Men’s role in societyAlthough the position of women in society has improved over the past decades, Japan can still be considered a male-dominated society. Ranking 116th out of 146 countries in the most recent gender gap index, Japan still has a long road to go to achieve gender equality. The country’s poor ranking can be attributed to the lack of female representation in politics and barriers to equal economic participation for women.
The overrepresentation of men in politics and business contributes to the country’s slow progress toward gender equality. Underlying this are traditional gender norms that persist in modern Japan and are reinforced in media, education, and society in general. Patriarchal family values influenced by Confucianism assigned men the role of the household head responsible for the family. A traditional family model centered around men as sole breadwinners was introduced in the postwar period of economic growth and shaped the image of the Japanese white-collar salaryman that still prevails today.
Japan’s deeply entrenched gender norms not only restrict women’s career opportunities by expecting them to perform most unpaid tasks in the household. They also expect men to be committed to work and financially responsible for the family. This image of masculinity is still dominant, as revealed by gender role attitudes among men and women. Japan’s business culture of long working hours and informal after-work activities leaves little room for work-life balance and engagement in family life and is seen as one reason for Japan’s declining birth rate.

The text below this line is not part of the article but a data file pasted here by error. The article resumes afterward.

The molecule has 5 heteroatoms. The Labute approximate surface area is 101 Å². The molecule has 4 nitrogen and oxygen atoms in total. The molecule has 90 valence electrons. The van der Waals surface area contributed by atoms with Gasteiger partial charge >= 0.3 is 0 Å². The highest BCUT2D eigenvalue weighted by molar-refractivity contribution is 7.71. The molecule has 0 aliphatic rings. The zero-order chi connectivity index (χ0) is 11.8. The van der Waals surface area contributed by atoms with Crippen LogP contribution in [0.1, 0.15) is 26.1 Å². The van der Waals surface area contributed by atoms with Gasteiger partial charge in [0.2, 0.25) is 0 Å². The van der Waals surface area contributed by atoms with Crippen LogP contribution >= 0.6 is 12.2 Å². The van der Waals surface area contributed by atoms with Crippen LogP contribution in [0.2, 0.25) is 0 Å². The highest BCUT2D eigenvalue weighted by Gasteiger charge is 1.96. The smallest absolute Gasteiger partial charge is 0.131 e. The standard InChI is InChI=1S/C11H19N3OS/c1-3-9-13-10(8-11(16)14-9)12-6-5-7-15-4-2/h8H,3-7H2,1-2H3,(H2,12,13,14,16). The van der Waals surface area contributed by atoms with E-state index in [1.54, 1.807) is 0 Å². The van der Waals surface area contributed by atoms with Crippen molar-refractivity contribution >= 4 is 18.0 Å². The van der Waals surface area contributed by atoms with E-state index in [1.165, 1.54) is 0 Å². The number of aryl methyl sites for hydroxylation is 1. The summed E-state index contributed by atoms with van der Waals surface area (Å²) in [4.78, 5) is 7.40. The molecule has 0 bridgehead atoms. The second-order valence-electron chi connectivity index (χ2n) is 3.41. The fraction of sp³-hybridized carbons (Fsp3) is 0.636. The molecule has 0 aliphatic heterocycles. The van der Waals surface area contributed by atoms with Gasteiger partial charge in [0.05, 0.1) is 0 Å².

Promoting men’s engagement in family lifeDespite an increase in dual-earner households and more women in the workforce, a traditional gendered division of labor is still prevalent in many Japanese households. Societal norms and Japan’s corporate culture do not expect men to participate in housework or childrearing or might even discourage them from doing so.
This is reflected in the low share of fathers taking childcare leave. Although Japan has one of the more generous parental leave systems, granting both parents up to one year of paid leave, the share of men making use of their right remains small. When Japan’s then-Minister of Environment announced taking 14 days of paternity leave while still in office in 2020, the public debate that followed was exemplary of the divided opinion on men’s participation in parenting in Japan. However, there are small signs of change: amid the pandemic in 2020, the share of fathers taking parental leave nearly doubled as companies have adopted more flexible work arrangements and working from home practices.
Given its pressing problem with a declining birthrate and rapid demographic change, the need for more active engagement of men in the family has come into the focus of discussions on how to counteract Japan’s population trend. In 2022, amendments to the childcare leave system came into effect, aiming to create a more flexible and facilitated environment for parental leave. With these changes, the government hopes to encourage more men to take childcare leave, to ease the burden of parenting on working women.